Stirnemann had already mathematically won the women’s title going into the final round of the World Cup, but there were still other podium positions to fight for, plus the honour of winning what will be the final Eliminator World Cup, since the event has been dropped from the World Cup series after this year.
Indergand, the fastest qualifier, and Stirnemann, the second fastest, were joined in the women’s Final by the other top qualifiers – Jenny Rissveds (Scott-Odlo) and Ingrid Boe Jacobsen (Sepura XC Superior). As she did through every heat, Indergand rocketed off the front in the women’s Final to easily win. Stirnemann took second after an early battle with Rissveds, before the Swedish champion suffered a mechanical, dropping her to fourth.
“It’s unbelievable,” stated Indergand after her win. “I knew the course and it was very technical, which is good for me. The crowd was awesome and it is incredible to have my first win.”
Stirnemann takes the 2014 World Cup title with 265 points from two wins, three seconds and a fourth place – never missing a Final all season. Rissveds finishes second overall with 185 points and one win, while World Champion Alexandra Engen (Ghost Factory) ends up third with 160 points and two wins, despite missing the second half of the series due to illness.
“For me, tonight was just about enjoying the jersey, enjoying the overall win,” said Stirnemann. “Taking second place with a double victory for Switzerland [behind Indergand] was just amazing. I’m so happy. Now I hope for a good battle at the World Championships.”
The men’s series was much tighter than the women’s going into Méribel, with four riders still able to upset Mels – World Champion Paul van der Ploeg of Australia, defending World Cup champion Daniel Federspiel (Otztal Scott), Round 5 winner Andres Soto (MMR Bikes) and German rider Simon Gegenheimer, the winner of Round 4.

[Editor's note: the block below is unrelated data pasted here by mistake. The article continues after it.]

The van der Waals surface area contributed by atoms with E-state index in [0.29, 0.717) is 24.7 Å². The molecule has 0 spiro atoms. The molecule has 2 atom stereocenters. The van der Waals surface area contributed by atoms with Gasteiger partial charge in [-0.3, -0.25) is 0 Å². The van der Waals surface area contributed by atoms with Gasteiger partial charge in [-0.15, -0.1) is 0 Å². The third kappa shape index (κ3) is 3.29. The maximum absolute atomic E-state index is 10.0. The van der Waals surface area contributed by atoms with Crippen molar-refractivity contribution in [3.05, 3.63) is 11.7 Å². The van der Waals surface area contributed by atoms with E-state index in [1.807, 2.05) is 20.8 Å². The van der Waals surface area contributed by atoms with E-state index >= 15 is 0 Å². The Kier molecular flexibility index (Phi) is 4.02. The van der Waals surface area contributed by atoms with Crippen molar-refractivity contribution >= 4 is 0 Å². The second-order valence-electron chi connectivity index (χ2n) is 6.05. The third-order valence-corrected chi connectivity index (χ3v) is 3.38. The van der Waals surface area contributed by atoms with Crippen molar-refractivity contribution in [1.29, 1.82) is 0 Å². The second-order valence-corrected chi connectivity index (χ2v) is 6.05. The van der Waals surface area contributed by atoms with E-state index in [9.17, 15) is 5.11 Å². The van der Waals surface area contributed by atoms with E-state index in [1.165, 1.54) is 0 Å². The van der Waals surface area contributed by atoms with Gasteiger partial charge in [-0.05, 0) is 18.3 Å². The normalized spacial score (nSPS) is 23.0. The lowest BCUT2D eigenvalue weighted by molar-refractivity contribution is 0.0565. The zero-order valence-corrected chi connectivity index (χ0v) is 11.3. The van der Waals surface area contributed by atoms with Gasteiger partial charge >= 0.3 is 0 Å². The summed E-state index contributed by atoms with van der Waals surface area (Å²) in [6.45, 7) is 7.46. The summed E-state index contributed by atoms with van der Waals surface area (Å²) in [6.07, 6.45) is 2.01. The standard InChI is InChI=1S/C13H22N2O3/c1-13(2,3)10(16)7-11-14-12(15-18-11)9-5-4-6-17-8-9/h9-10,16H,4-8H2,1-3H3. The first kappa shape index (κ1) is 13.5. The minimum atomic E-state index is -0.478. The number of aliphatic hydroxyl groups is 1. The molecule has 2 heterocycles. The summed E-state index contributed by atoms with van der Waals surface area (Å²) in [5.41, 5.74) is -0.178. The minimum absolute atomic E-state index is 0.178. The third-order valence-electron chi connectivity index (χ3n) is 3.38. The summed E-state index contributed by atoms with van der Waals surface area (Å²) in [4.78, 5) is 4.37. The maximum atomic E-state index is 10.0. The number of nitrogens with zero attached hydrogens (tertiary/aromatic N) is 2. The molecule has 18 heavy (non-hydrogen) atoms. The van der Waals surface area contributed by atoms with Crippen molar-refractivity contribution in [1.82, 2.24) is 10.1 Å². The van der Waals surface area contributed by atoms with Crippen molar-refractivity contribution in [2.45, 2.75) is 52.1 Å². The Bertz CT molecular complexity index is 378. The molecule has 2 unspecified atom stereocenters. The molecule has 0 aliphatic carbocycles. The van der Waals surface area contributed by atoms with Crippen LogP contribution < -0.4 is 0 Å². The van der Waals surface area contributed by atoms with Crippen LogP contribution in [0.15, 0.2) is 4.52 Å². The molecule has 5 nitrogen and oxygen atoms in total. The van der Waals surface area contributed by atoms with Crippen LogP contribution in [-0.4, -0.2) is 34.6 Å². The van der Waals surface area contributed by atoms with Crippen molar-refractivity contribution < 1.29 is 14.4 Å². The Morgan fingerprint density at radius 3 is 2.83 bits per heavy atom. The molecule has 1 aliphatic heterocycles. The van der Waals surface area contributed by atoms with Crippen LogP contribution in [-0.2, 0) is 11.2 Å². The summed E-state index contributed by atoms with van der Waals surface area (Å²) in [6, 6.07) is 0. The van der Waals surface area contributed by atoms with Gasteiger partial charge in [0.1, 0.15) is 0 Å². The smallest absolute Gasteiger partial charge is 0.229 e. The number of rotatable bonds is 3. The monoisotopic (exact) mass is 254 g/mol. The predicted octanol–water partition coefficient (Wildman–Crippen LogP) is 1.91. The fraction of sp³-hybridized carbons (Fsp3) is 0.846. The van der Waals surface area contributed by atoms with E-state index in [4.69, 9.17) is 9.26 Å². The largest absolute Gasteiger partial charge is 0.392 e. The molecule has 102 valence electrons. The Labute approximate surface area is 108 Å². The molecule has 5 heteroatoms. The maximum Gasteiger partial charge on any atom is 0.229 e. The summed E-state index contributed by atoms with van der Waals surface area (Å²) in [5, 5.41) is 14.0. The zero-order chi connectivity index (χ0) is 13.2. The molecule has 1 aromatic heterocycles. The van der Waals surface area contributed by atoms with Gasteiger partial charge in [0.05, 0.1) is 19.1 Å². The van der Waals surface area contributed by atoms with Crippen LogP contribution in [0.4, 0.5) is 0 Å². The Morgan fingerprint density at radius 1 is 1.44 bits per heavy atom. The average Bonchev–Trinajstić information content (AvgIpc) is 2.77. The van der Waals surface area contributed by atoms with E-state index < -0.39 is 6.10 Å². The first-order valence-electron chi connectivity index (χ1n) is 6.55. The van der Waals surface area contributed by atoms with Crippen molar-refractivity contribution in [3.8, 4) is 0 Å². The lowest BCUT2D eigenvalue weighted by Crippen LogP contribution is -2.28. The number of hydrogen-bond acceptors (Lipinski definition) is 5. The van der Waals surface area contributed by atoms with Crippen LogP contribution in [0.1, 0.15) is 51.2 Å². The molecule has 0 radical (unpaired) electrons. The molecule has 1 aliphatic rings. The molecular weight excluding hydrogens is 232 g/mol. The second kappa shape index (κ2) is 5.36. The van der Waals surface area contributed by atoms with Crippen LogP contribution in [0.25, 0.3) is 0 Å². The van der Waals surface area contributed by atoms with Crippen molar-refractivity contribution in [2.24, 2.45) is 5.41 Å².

Van der Ploeg was the first to drop out of contention for the title after failing to make it through the quarterfinal round, then Federspiel, who didn’t make it into the Final. However, Gegenheimer could still take the title if he won the Final and Mels finished fourth. The two contenders were joined in the final by local favourite and fastest qualifier Kevin Miquel of France and Round 5 winner Andres Soto.
The Final started poorly for Mels and an upset looked possible, as Miquel got the holeshot into the first corner with Gegenheimer on his wheel while Mels was fourth. But the Belgian champion and World Cup leader gradually worked his way to third, then second and finally the lead to outsprint Gegenheimer at the line for the title.
“It was a difficult night,” commented Mels. “The first heats did not go like I wanted because I did not have good starts and had to sprint at each finish. Only in the Final was I the strongest. I’m so happy that I could take a victory here and the World Cup overall. I knew I had to go flat out all night because Gegenheimer, van der Ploeg, Federspiel and Soto were all so close [in points] that I had to push it all night. It’s such a relief that it worked out for me.”
Mels wins the title with 217 points and two wins, with Gegenheimer jumping from fourth to second in the standings at 164. Federspiel and van der Ploeg are next, tied at 150 points, but Federspiel gets the nod for third place after winning the small final in Méribel to finish fifth, while van der Ploeg ended up ninth on the night.
Full results and final overall standings here.